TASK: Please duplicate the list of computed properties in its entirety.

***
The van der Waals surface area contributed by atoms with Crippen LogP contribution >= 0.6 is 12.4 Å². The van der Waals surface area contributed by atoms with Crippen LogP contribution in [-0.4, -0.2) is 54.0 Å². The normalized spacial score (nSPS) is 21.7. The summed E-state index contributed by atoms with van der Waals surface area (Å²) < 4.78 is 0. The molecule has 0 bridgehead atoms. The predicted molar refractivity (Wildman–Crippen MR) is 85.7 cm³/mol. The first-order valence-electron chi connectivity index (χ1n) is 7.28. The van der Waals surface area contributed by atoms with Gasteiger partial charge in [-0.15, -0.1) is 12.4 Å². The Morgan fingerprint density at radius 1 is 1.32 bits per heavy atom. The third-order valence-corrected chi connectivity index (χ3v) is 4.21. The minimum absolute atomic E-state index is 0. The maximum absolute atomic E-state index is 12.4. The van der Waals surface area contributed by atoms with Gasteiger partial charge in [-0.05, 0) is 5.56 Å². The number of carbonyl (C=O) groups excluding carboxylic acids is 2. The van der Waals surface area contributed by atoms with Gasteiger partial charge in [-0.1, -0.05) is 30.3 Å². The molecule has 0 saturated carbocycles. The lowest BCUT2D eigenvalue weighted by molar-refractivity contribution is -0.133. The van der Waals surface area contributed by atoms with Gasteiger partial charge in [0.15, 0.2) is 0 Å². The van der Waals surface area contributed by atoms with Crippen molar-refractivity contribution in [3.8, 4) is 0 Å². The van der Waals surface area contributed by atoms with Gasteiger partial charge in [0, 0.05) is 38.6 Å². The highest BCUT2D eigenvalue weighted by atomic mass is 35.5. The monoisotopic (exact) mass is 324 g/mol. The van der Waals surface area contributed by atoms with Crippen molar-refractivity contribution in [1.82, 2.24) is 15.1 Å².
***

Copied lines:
The van der Waals surface area contributed by atoms with Crippen LogP contribution >= 0.6 is 12.4 Å². The van der Waals surface area contributed by atoms with Crippen LogP contribution in [-0.4, -0.2) is 54.0 Å². The normalized spacial score (nSPS) is 21.7. The summed E-state index contributed by atoms with van der Waals surface area (Å²) < 4.78 is 0. The molecule has 0 bridgehead atoms. The predicted molar refractivity (Wildman–Crippen MR) is 85.7 cm³/mol. The first-order valence-electron chi connectivity index (χ1n) is 7.28. The van der Waals surface area contributed by atoms with Gasteiger partial charge in [-0.15, -0.1) is 12.4 Å². The Morgan fingerprint density at radius 1 is 1.32 bits per heavy atom. The third-order valence-corrected chi connectivity index (χ3v) is 4.21. The minimum absolute atomic E-state index is 0. The maximum absolute atomic E-state index is 12.4. The van der Waals surface area contributed by atoms with Gasteiger partial charge in [-0.05, 0) is 5.56 Å². The number of carbonyl (C=O) groups excluding carboxylic acids is 2. The van der Waals surface area contributed by atoms with Gasteiger partial charge in [-0.1, -0.05) is 30.3 Å². The molecule has 0 saturated carbocycles. The lowest BCUT2D eigenvalue weighted by molar-refractivity contribution is -0.133. The van der Waals surface area contributed by atoms with Gasteiger partial charge in [0.15, 0.2) is 0 Å². The van der Waals surface area contributed by atoms with Crippen molar-refractivity contribution in [3.8, 4) is 0 Å². The van der Waals surface area contributed by atoms with Gasteiger partial charge in [0, 0.05) is 38.6 Å². The highest BCUT2D eigenvalue weighted by atomic mass is 35.5. The monoisotopic (exact) mass is 324 g/mol. The van der Waals surface area contributed by atoms with Crippen molar-refractivity contribution in [1.82, 2.24) is 15.1 Å².